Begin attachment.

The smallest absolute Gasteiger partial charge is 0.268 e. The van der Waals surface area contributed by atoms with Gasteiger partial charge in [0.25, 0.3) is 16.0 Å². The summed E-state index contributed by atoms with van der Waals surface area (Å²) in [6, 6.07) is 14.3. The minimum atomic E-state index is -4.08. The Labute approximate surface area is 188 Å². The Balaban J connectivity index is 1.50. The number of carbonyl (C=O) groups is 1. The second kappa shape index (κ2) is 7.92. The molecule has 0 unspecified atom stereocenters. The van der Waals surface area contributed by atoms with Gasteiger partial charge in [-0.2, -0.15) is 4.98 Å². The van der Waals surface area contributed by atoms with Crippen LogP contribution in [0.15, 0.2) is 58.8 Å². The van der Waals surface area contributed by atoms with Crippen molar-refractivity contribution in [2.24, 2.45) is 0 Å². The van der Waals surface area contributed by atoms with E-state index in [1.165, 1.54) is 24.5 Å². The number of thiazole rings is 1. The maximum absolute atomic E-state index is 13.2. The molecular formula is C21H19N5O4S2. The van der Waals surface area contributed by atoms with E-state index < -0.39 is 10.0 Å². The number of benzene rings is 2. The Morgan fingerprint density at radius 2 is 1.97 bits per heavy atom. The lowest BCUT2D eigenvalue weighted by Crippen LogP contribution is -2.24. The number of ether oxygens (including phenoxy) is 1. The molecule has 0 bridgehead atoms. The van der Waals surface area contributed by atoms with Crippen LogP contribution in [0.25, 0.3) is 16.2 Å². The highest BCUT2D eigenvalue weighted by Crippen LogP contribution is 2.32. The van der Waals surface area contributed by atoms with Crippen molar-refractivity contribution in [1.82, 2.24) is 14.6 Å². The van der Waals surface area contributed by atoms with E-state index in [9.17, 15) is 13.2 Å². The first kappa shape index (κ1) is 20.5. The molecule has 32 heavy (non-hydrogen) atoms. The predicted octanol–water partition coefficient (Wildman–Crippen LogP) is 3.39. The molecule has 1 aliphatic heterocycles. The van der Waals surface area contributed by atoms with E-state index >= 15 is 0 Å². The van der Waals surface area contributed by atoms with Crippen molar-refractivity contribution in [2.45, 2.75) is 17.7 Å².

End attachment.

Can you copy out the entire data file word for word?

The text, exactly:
The smallest absolute Gasteiger partial charge is 0.268 e. The van der Waals surface area contributed by atoms with Gasteiger partial charge in [0.25, 0.3) is 16.0 Å². The summed E-state index contributed by atoms with van der Waals surface area (Å²) in [6, 6.07) is 14.3. The minimum atomic E-state index is -4.08. The Labute approximate surface area is 188 Å². The Balaban J connectivity index is 1.50. The number of carbonyl (C=O) groups is 1. The second kappa shape index (κ2) is 7.92. The molecule has 0 unspecified atom stereocenters. The van der Waals surface area contributed by atoms with Gasteiger partial charge in [-0.2, -0.15) is 4.98 Å². The van der Waals surface area contributed by atoms with Crippen LogP contribution in [0.15, 0.2) is 58.8 Å². The van der Waals surface area contributed by atoms with Crippen molar-refractivity contribution in [2.24, 2.45) is 0 Å². The van der Waals surface area contributed by atoms with E-state index in [1.165, 1.54) is 24.5 Å². The number of thiazole rings is 1. The maximum absolute atomic E-state index is 13.2. The molecular formula is C21H19N5O4S2. The van der Waals surface area contributed by atoms with E-state index < -0.39 is 10.0 Å². The number of benzene rings is 2. The Morgan fingerprint density at radius 2 is 1.97 bits per heavy atom. The lowest BCUT2D eigenvalue weighted by Crippen LogP contribution is -2.24. The number of ether oxygens (including phenoxy) is 1. The molecule has 0 bridgehead atoms. The van der Waals surface area contributed by atoms with Crippen LogP contribution in [0.25, 0.3) is 16.2 Å². The highest BCUT2D eigenvalue weighted by Crippen LogP contribution is 2.32. The van der Waals surface area contributed by atoms with Crippen molar-refractivity contribution in [1.82, 2.24) is 14.6 Å². The van der Waals surface area contributed by atoms with E-state index in [9.17, 15) is 13.2 Å². The first kappa shape index (κ1) is 20.5. The molecule has 32 heavy (non-hydrogen) atoms. The predicted octanol–water partition coefficient (Wildman–Crippen LogP) is 3.39. The molecule has 1 aliphatic heterocycles. The van der Waals surface area contributed by atoms with E-state index >= 15 is 0 Å². The van der Waals surface area contributed by atoms with Crippen molar-refractivity contribution in [2.45, 2.75) is 17.7 Å².